Somdej Pra Bhuddhachara Toh Prohmarangsri 圣僧 阿占多

Somdej Pra Bhuddhachara Toh Prohmarangsri 圣僧 阿占多


Phra Kru - Wat Makhamtao

This is the rare pink variant, which typically commands a much higher price than either the black or white versions odf the same pim. This particaulr example is quite beautiful as it exhibits a strong coral colour. Blessed by LP Suk at Wat Makhamtao.


In a recent archaeological dig at Wat Klong Khom, Supanburi, a number of his amulets were retrieved from the base of the Chedi. The temple records show that Luang Phor Suk had visited his student Luang Phor Umm to consecrate and chant this batch of amulets, which were to be used to help raise funds for the renovation of the temple.

Luang Phor Suk, was a revered and highly respected old time guru monk . He was particularly famous for his Wichah, which he had learnt from Ajahn Thum wua daeng, who incidentally was also the teacher of Luang Phor Ngern. It was said that he had the ability to change the sizes and shapes of an object.

Luang Phor Suk of Wat Pak Klong Makhamtao was one of the most famous senior monks in the Thai history and any of his amulets are in high demand by collectors and worshippers alike.

Many people have experienced the miraculous power of his amulets and its no wonder that they command such high prices.

After Luang Phor Suk passed away several decades ago it has become increasingly harder to source his amulets, most of which are now in the hands of individuals who realize their true value.

It should be of no surprise then that when a new Kru was found containing his amulets, it was very big news indeed, and attracted thousands of people to the temple. Amulet players and dealers realized the massive potential of such a find and hoarded at the temple in the hope of obtaining a few examples.

Even during his life time Luang Phor Suk was highly respected and was often invited to many temples to both create and bless amulets. Many such temples would actually bury the amulets to prevent them being stolen, such was the value even then. Examples being Wat Klong Kom and Wat Anongkaram.

Around BE 2456-2460 Luang Phor Suk had assisted Luang Phor Um, Abbot of Wat Klong Kom create a series of sacred amulets

It was known that these amulets were made of many auspicious materials such as Wan 108, Pong Patamung (sacred powder), flower pollens and most importantly ashes of bailan a species of plant leaf used to record Lord Buddha's dharma and sacred kathas. etc. It is said that whilst the bailan were burnt monks walked continuously around the flames reciting sacred incantations, believed to protect worshippers from all kind of danger.

Apart from Luang Phor Suk and Luang Poo Um, other senior monks joined the blessing ceremony to transfer sacred power into the amulets including Luang Phor Boi of Wat Manao, Luang Phor Im of Wat Huakao, etc.

These amulets were blessed for three months consecutively.

Also important was the attendance of Luang Phor Parn of Wat Bangkonom, respected as one of the most sacred monks in Thailand.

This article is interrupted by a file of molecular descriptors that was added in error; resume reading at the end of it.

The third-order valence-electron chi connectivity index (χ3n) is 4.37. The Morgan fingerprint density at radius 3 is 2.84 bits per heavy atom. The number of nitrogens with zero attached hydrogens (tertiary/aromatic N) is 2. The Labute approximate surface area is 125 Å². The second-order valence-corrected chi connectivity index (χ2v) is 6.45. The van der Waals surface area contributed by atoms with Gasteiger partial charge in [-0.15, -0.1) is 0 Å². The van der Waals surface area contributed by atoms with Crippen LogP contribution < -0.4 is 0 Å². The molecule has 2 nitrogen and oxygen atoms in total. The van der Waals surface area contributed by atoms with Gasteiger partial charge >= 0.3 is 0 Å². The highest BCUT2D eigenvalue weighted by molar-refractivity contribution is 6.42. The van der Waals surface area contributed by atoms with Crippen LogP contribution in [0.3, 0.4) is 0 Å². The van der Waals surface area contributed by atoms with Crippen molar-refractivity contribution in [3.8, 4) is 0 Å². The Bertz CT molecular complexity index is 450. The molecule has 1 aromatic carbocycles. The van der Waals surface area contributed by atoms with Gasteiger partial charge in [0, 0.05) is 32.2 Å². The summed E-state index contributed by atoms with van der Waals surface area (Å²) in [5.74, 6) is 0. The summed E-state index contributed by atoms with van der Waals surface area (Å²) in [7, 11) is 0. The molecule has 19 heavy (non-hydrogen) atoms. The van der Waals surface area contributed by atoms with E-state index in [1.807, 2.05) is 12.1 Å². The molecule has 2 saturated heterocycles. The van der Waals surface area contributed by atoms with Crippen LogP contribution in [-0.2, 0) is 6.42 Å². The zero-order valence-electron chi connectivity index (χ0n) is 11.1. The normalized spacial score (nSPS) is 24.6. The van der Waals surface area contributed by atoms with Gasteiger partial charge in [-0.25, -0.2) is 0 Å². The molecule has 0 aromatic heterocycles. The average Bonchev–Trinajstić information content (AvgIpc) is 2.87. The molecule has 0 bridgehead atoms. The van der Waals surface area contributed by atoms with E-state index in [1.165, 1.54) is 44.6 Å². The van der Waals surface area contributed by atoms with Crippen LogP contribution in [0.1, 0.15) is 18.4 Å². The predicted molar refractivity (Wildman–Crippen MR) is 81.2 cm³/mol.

This series of amulets are thought to be very scared, because of the monks that created and blessed them.

The main purpose in creating the amulets was to gain funds to support the renovation of the temple. After completion, many amulets still remained, and LP Um decided to retain these in secret locations The first place he buried a quantity was under the base of the temple’s principle Buddha Image and the second place was inside the sacred chedi near the temple.

We know all this information because Luang Phor Um engraved a metal plate identifying the amulets as being created by Luang Phor Suk along with other pertinent information.

These amulets remained undisturbed in their secret cells until B.E.2522-2524, when a big storm lashed the temple, damaging the chedi, which by chance was discovered by thieves who raided the buried hoard of amulets.

Fortunately they were unable to remove the entire cache, and when the monks discovered the damaged chedi, they decided to officially inspect it. Inside they discovered the remaining amulets along with the brass plate.

Shortly after they made an announcement to the general public of the discovery, and it was this news that attracted many people.

The metal plate detailed the location of the second cache under the Principle Buddha image, which was also officially opened.

Nowadays these amulets of course are in very high demand, being almost 100 years old and created by one of Thailand’s most famous monks.

Many of the amulets were stuck together having been buried in damp soil for a considerable period of time and monks took hours separating them and drying them in sunlight.

At some point in time an interest in Thai amulets will eventually lead the novice collector to want to find out more about the history behind the beautiful designs and iconography of modern day amulets. The designs used are mostly copied and reproduced from previous eras.